The moral law expresses the positive content of freedom, while being free from influence expresses its negative content. Furthermore, we are conscious of the operation of the moral law on us and it is through this consciousness that we are conscious of our freedom and not through any kind of special faculty.
Though our actions are normally determined by the calculations of "self-love", we realize that we can ignore self-love's urgings when moral duty is at stake. Consciousness of the moral law is a priori and unanalysable.
Kant ends this chapter by discussing Hume's refutation of causation. Hume argued that we can never see one event cause another, but only the constant conjunction of events.
Kant suggests that Hume was confusing the phenomenal and noumenal worlds.
Since we are autonomous, Kant now claims that we can know something about the noumenal world, namely that we are in it and play a causal role in it. This knowledge, however, is only practical and not theoretical.
Therefore, it does not affect our knowledge of the things in themselves. Metaphysical speculation on the noumenal world is avoided. Analytic: Chapter Two[ edit ] Kant points out that every motive has an intended effect on the world. When it is desire that is driving us, we first examine the possibilities that the world leaves open to us, selecting some effect at which we wish to aim.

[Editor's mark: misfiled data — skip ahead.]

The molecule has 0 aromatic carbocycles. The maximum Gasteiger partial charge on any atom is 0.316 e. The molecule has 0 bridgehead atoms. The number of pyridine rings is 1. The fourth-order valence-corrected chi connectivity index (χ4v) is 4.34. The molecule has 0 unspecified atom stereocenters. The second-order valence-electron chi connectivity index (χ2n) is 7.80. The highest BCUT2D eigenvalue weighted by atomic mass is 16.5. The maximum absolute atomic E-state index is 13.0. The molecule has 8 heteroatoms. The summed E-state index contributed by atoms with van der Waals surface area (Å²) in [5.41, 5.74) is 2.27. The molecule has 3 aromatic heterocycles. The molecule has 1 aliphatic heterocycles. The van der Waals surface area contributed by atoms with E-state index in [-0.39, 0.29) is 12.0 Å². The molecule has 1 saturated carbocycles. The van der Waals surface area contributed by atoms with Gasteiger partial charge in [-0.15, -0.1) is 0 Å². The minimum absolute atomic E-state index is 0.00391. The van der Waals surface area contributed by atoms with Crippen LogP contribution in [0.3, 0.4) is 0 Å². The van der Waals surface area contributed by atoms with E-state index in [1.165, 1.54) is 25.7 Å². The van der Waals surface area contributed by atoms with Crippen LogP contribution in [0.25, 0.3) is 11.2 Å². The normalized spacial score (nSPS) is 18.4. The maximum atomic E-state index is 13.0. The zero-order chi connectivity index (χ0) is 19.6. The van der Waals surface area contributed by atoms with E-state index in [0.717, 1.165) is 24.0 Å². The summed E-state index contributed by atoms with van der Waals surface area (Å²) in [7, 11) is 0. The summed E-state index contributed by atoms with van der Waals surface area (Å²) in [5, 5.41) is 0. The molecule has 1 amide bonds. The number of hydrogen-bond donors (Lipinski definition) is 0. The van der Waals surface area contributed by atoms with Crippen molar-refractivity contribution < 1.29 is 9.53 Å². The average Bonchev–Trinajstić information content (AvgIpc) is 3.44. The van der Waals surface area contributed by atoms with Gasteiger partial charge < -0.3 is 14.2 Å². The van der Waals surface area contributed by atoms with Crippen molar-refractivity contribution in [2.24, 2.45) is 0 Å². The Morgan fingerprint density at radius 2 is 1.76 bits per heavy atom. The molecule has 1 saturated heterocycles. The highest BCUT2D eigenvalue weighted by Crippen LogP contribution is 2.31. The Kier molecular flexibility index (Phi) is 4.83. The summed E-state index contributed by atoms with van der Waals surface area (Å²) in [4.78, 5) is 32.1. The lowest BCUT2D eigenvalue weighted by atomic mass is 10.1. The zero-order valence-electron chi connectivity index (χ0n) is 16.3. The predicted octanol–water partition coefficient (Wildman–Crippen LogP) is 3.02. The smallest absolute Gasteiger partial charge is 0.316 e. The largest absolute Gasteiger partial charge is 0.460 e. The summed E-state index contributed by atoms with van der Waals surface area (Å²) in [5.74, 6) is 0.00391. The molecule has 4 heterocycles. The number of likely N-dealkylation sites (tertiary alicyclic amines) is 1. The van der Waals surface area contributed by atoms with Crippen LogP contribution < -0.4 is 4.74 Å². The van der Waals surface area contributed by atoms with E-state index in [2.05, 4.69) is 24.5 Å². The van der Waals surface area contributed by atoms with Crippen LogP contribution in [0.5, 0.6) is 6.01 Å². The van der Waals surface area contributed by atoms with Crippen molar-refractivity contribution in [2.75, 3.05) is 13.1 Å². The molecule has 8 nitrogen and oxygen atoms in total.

Acting on the practical moral law does not work in this way. The only possible object of the practical law is the Good, since the Good is always an appropriate object for the practical law. It is necessary to avoid the danger of understanding the practical law simply as the law that tells us to pursue the good, and try to understand the Good as that at which the practical law aims.
If we do not understand the good in terms of the practical law, then we need some other analysis by which to understand it. The only alternative is to mistakenly understand the Good as the pursuit of pleasure and evil as the production of pain to oneself.
This sort of confusion between the Good and pleasure also arises when we confuse the concepts of good versus evil with the concepts of good versus bad. The good, when contrasted with the bad, is really just pleasure. But this is not the case with the good, in the sense of morally good. Kritik der praktischen Vernunft. Kritik der praktischen Vernunft , Meiner.
Critique de la raison pratique , Presses universitaires de France. Kritik der praktischen Vernunft , P. Critique de la raison pratique , Vrin. Kant's Critique of practical reason and other works on the theory of ethics. Critique of practical reason , Liberal Arts Press. Critique of practical reason , Bobbs-Merrill.
Kant's Critique of practical reason and other works on the theory of ethics , Longmans, Green. Critique de la raison pratique: Critique of practical reason: Kant's Critique of practical reason and other works on the theory of ethics , Longmans. Kant's Critique of practical reason and other works on the theory of ethics , and Bombay, Longmans, Green and co. Kant's critique of practical reason and other works on the theory of ethics , Longmans, Green, and Co.
Critik der practischen Vernunft , [s. Critik der practischen Vernunft , J. Critik der practischen Vernunft. History Created October 17, 10 revisions Download catalog record: Libraries near you: WorldCat Library. Kritik der praktischen Vernunft , Felix Meiner in German.
Critique of practical reason , Marquette University Press in English. Critique of practical reason , Cambridge University Press in English. Critique of practical reason , Prometheus Books in English. Critique of practical reason , Prentice Hall in English - 3rd ed. Critique de la raison pratique , Gallimard in French. Meiner in German - Reclam in German - 2.